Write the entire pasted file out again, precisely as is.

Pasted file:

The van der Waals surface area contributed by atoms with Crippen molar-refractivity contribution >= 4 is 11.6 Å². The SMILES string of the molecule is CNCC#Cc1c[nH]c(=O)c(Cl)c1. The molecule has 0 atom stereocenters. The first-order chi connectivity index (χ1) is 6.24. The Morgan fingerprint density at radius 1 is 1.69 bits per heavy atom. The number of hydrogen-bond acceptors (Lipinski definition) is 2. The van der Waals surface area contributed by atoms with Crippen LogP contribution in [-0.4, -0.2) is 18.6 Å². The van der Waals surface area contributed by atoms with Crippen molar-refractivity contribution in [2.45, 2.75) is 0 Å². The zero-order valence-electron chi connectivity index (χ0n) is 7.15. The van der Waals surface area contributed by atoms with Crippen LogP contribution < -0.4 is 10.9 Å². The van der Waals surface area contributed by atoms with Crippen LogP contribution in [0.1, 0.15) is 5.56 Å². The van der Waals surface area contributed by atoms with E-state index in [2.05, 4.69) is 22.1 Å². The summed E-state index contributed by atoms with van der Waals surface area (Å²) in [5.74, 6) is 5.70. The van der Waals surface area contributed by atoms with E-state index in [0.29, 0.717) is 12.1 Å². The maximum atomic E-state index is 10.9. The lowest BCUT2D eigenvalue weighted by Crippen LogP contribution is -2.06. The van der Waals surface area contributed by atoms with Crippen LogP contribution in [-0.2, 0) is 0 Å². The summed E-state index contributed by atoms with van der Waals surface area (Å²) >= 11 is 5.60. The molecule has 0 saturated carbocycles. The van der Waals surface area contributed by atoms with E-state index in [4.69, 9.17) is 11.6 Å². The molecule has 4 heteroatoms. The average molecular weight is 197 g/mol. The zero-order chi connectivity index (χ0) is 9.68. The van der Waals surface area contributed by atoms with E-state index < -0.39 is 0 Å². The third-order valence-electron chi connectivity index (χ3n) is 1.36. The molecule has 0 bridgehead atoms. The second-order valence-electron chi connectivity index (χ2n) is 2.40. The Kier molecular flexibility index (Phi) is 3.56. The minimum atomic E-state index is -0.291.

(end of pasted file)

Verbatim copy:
The van der Waals surface area contributed by atoms with Crippen molar-refractivity contribution >= 4 is 11.6 Å². The SMILES string of the molecule is CNCC#Cc1c[nH]c(=O)c(Cl)c1. The molecule has 0 atom stereocenters. The first-order chi connectivity index (χ1) is 6.24. The Morgan fingerprint density at radius 1 is 1.69 bits per heavy atom. The number of hydrogen-bond acceptors (Lipinski definition) is 2. The van der Waals surface area contributed by atoms with Crippen LogP contribution in [-0.4, -0.2) is 18.6 Å². The van der Waals surface area contributed by atoms with Crippen molar-refractivity contribution in [2.45, 2.75) is 0 Å². The zero-order valence-electron chi connectivity index (χ0n) is 7.15. The van der Waals surface area contributed by atoms with Crippen LogP contribution < -0.4 is 10.9 Å². The van der Waals surface area contributed by atoms with Crippen LogP contribution in [0.1, 0.15) is 5.56 Å². The van der Waals surface area contributed by atoms with E-state index in [2.05, 4.69) is 22.1 Å². The summed E-state index contributed by atoms with van der Waals surface area (Å²) in [5.74, 6) is 5.70. The van der Waals surface area contributed by atoms with E-state index in [0.29, 0.717) is 12.1 Å². The maximum atomic E-state index is 10.9. The lowest BCUT2D eigenvalue weighted by Crippen LogP contribution is -2.06. The van der Waals surface area contributed by atoms with Crippen LogP contribution in [-0.2, 0) is 0 Å². The summed E-state index contributed by atoms with van der Waals surface area (Å²) >= 11 is 5.60. The molecule has 0 saturated carbocycles. The van der Waals surface area contributed by atoms with E-state index in [4.69, 9.17) is 11.6 Å². The molecule has 4 heteroatoms. The average molecular weight is 197 g/mol. The zero-order chi connectivity index (χ0) is 9.68. The van der Waals surface area contributed by atoms with E-state index < -0.39 is 0 Å². The third-order valence-electron chi connectivity index (χ3n) is 1.36. The molecule has 0 bridgehead atoms. The second-order valence-electron chi connectivity index (χ2n) is 2.40. The Kier molecular flexibility index (Phi) is 3.56. The minimum atomic E-state index is -0.291.